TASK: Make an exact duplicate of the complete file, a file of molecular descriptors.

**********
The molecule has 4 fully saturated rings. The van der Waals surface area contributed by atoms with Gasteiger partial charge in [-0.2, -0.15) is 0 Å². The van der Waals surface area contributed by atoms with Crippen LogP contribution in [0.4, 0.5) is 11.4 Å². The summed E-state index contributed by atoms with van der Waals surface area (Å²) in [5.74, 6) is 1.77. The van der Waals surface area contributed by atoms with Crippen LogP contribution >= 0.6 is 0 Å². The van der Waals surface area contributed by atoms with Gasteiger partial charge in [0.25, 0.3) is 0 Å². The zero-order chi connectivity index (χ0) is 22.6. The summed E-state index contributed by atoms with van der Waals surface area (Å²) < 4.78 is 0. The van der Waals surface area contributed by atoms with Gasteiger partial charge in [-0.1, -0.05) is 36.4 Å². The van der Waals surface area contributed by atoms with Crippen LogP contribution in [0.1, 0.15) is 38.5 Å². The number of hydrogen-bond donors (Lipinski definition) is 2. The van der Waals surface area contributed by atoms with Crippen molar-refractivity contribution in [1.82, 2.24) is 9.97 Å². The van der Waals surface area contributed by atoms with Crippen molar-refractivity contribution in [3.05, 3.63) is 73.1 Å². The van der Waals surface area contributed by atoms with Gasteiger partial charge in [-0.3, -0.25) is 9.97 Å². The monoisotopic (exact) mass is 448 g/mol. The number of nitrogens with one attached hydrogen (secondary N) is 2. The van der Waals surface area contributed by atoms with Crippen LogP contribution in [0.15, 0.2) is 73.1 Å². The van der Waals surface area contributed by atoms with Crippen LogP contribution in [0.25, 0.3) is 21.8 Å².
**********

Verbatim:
The molecule has 4 fully saturated rings. The van der Waals surface area contributed by atoms with Gasteiger partial charge in [-0.2, -0.15) is 0 Å². The van der Waals surface area contributed by atoms with Crippen LogP contribution in [0.4, 0.5) is 11.4 Å². The summed E-state index contributed by atoms with van der Waals surface area (Å²) in [5.74, 6) is 1.77. The van der Waals surface area contributed by atoms with Crippen LogP contribution >= 0.6 is 0 Å². The van der Waals surface area contributed by atoms with Gasteiger partial charge in [0.25, 0.3) is 0 Å². The zero-order chi connectivity index (χ0) is 22.6. The summed E-state index contributed by atoms with van der Waals surface area (Å²) < 4.78 is 0. The van der Waals surface area contributed by atoms with Gasteiger partial charge in [-0.1, -0.05) is 36.4 Å². The van der Waals surface area contributed by atoms with Crippen LogP contribution in [0.1, 0.15) is 38.5 Å². The number of hydrogen-bond donors (Lipinski definition) is 2. The van der Waals surface area contributed by atoms with Crippen molar-refractivity contribution in [1.82, 2.24) is 9.97 Å². The van der Waals surface area contributed by atoms with Crippen molar-refractivity contribution in [3.05, 3.63) is 73.1 Å². The van der Waals surface area contributed by atoms with Gasteiger partial charge in [-0.3, -0.25) is 9.97 Å². The monoisotopic (exact) mass is 448 g/mol. The number of nitrogens with one attached hydrogen (secondary N) is 2. The van der Waals surface area contributed by atoms with Crippen LogP contribution in [0.15, 0.2) is 73.1 Å². The van der Waals surface area contributed by atoms with Crippen LogP contribution in [0.25, 0.3) is 21.8 Å².